smart subscription management

Smart subscription management: How CFOs keep track of things

Business subscriptions are important for making everyday work easier – not only since the expansion of remote work. Whether it is communication within the team, project management, regular image editing or CRM and marketing, there is a suitable tool for every part of a company and every subtask. Since programs have been set up as cloud solutions, the hurdles to implementation have been knocked down. Subscriptions are completed with one click and tools are up and running. There’s no question that this is great, but it also is only economical up to a certain point. For SMBs, software subscriptions are now the second highest cost after salaries.

But do CFOs and finance managers have an overview of which providers the company subscribes to, how much money is spent monthly or annually on the respective tools, and whether everything is used at all?

Managing subscriptions is one of those things you quickly loose track of. You might know it from your private life, too. Once they’ve been taken out, they tend to be forgotten – until the next bill reminds you that you once bought an annual subscription for quite a bit of money. However, you don’t use it as regularly as you initially thought (or even need it anymore) – otherwise it wouldn’t have been forgotten. You can imagine how wild subscriptions can become in a business context, where it’s usually not just one or two paid subscriptions, but 50, 90, or even hundreds of applications in larger companies?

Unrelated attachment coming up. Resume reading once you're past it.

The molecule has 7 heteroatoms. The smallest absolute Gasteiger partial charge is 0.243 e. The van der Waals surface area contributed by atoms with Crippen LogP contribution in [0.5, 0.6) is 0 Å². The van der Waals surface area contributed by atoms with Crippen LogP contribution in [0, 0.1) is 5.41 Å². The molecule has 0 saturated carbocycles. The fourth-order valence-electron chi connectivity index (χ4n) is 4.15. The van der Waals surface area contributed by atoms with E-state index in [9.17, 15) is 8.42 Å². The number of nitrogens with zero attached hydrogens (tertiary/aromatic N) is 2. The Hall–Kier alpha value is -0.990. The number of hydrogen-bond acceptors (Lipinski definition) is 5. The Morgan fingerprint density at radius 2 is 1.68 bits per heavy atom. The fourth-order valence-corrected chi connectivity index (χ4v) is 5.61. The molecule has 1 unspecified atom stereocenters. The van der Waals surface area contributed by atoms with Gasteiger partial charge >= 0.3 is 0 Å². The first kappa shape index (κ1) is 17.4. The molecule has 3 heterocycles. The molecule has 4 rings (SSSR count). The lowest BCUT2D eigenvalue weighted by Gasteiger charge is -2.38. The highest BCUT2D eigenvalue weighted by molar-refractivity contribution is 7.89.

Often underestimated: Software subscriptions are a huge cost item in companies

A three-digit number of subscriptions – that sounds quite oversized at first. In many companies, however, this is not at all uncommon. Just think about it: there’s the email program and the messenger that keeps colleagues communicating even when they’re at home. The Microsoft office subscription, the HR software, the project management tool. The marketing staff have their own tools that need to be paid for, as do the accounting and product teams. In larger companies, the threads usually come together in the IT department, but even these colleagues do not always have an overview of all subscriptions. Especially when programs come in the form of a cloud solution – and the former control step of only installing programs on the respective computers with admin rights is no longer necessary.

“Dead software” or even duplicate subscriptions are not uncommon. Especially when a company grows quickly and implements new programs for new workflows within a short period of time. And what about the subscriptions that are running on employees who have long since left the company? Then, in addition to double costs, also the issue of data security becomes relevant.

Manage subscriptions: Uncover hidden costs